The Sonata no. 5 requires a slow, calm listening whose aim is to contrast the fast, often frantic rhythms of our time to a broader point of view that is beyond the general way of conceiving the mundane life and art of our present. Landini’s music doesn’t come to terms with the fast pace of the contemporary times, but rather escapes it. While intending to recreate and rejuvenate a now dull and flattened present, this Sonata no. 5 makes us rethink and redefine the rules. A new musical form together with a new grammar and a groundbreaking syntax take us to a place beyond our expected listening experience. Structure, form and technique are an essential element in this composition. Yet, Landini defines his own music as “feeble, frail, saturnine, melancholic par excellence”, something that “has no present, but is rooted in the two extremes of historical time, past and future. Both of them designed to find a sense for listening”. Melancholia, which is deeply entrenched in his soul and exudes in this composition, also has another meaning: it is not synonymous with disease but, as one reads in Aristotle, it represents a virtue, the quality more than any other possessed by the sensitive nature, eager to create. Who if not the “melancholic” can grasp and shape the ineffable or, according to Klee’s prophecy, “make it visible”? Landini more than anyone else has made music his own reason for living. If asked which are the best moments of the day for him, this author of some truly monumental creations would probably answer: those enjoying the company of Bach, Brahms, and Skrjabin. One entire afternoon or just a few hours spent sitting at the piano. “It is a lonesome glee – yet sanctifies the mind – with fair association – delight without a cause – arrestless as invisible – a matter of the skies” (Emily Dickinson). As Wackenroder says, music is “the language of angels”. It must also be remembered that Landini is not only a fine musician but also a passionate scholar dealing with psychology and visual arts. Combining music with the “art of gaze” is a real passion for him. Paul Klee’s watercolour Fugue in Red, painted in 1921, takes inspiration from the eighth counterpoint of the Art of Fugue, bringing us back to the idea of visually enacting the idea of a Fugue: here we have one and the same goal being aimed at through different senses. What shall Landini love about paintings that elude the conventional rules of perspective? He shall probably appreciate the interruption of the surface of the canvas in its smallest reliefs and recesses, therefore allowing us to enter into an unprecedented relationship with space and real light, so, by means of this rediscovered relationship with reality, “to ensure a reason for being human” (Lucio Fontana). This is what combines the two arts and what emerges while listening to the Sonata no. 5. Here we are confronted by an art that, far from being simply didactic and pedagogical, tries nonetheless to research and illuminate that profound sense of humanity which abides in everyone of us. If we had to venture a comparison, the music of Landini could represent for this century what the Metaphysical art of the Dioscuri (Giorgio De Chirico and Alberto Savinio) was for the ‘900. Meaning to contrive a new grammar and syntax both for the artistic form and creative thinking, i.e. to relearn how to compose and paint in such manner to avoid simply being “in tune with the times”.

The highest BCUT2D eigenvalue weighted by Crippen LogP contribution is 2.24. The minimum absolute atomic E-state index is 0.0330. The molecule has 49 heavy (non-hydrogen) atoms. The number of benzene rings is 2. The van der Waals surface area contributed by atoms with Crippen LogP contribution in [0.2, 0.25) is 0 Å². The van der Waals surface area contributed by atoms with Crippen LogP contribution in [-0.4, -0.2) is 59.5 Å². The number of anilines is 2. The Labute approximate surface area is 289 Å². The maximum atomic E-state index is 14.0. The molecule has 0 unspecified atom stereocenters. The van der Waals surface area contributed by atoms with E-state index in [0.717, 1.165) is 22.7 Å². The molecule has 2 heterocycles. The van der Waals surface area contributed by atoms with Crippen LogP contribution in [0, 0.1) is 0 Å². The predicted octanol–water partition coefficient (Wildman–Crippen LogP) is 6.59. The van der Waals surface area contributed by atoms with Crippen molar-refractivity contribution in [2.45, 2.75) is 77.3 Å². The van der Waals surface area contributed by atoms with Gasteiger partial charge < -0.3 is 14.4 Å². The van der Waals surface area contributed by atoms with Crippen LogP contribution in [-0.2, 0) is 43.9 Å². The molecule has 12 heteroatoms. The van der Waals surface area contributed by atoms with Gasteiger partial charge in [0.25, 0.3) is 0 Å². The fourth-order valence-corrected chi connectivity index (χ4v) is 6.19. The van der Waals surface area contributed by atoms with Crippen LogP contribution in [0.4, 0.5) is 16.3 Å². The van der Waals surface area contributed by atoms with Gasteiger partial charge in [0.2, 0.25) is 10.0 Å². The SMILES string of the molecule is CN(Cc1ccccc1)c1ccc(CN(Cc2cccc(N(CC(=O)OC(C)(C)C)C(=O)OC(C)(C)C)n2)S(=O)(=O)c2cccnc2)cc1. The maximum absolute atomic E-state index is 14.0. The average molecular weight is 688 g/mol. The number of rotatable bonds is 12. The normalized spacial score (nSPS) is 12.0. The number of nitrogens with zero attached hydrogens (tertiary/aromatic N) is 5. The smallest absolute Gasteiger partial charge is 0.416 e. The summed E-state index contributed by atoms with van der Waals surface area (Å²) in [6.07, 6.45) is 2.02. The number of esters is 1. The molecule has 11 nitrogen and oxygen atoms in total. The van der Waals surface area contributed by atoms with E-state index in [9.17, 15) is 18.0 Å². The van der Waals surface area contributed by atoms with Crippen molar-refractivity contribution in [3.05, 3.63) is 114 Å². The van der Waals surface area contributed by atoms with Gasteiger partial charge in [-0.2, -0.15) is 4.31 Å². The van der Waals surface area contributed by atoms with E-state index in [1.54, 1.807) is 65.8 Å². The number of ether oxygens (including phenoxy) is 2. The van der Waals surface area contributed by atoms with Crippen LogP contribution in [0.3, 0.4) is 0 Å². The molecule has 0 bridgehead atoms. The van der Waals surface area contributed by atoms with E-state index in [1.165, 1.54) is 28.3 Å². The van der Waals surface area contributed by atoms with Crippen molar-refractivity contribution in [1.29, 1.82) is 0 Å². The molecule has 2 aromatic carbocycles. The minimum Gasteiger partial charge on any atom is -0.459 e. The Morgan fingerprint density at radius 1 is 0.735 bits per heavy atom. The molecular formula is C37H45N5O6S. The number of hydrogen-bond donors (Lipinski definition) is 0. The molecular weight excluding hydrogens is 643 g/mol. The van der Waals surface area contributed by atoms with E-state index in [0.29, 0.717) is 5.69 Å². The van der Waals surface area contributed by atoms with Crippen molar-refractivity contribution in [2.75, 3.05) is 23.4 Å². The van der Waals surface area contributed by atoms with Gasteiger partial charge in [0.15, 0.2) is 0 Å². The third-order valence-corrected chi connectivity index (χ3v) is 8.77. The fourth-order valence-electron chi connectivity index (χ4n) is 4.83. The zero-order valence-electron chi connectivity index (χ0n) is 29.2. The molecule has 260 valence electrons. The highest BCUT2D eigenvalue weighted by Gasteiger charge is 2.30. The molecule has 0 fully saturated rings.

Lynn Marie Becker